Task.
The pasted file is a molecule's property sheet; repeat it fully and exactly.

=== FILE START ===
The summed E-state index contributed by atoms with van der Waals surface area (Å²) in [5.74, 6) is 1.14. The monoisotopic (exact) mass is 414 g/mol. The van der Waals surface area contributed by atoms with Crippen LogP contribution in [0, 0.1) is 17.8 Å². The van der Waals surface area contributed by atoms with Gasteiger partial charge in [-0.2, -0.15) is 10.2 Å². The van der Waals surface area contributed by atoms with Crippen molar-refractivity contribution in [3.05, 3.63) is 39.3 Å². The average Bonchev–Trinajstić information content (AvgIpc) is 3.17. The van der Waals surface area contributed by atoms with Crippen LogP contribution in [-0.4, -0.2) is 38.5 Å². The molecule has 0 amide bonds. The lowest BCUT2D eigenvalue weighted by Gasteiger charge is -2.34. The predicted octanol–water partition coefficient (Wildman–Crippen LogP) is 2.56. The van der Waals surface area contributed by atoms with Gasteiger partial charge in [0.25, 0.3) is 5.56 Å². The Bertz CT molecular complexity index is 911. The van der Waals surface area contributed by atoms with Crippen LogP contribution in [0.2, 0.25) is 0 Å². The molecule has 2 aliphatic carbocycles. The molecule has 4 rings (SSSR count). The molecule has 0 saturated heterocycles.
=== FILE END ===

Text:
The summed E-state index contributed by atoms with van der Waals surface area (Å²) in [5.74, 6) is 1.14. The monoisotopic (exact) mass is 414 g/mol. The van der Waals surface area contributed by atoms with Crippen LogP contribution in [0, 0.1) is 17.8 Å². The van der Waals surface area contributed by atoms with Gasteiger partial charge in [-0.2, -0.15) is 10.2 Å². The van der Waals surface area contributed by atoms with Crippen molar-refractivity contribution in [3.05, 3.63) is 39.3 Å². The average Bonchev–Trinajstić information content (AvgIpc) is 3.17. The van der Waals surface area contributed by atoms with Crippen LogP contribution in [-0.4, -0.2) is 38.5 Å². The molecule has 0 amide bonds. The lowest BCUT2D eigenvalue weighted by Gasteiger charge is -2.34. The predicted octanol–water partition coefficient (Wildman–Crippen LogP) is 2.56. The van der Waals surface area contributed by atoms with Gasteiger partial charge in [0.25, 0.3) is 5.56 Å². The Bertz CT molecular complexity index is 911. The van der Waals surface area contributed by atoms with Crippen LogP contribution in [0.2, 0.25) is 0 Å². The molecule has 2 aliphatic carbocycles. The molecule has 4 rings (SSSR count). The molecule has 0 saturated heterocycles.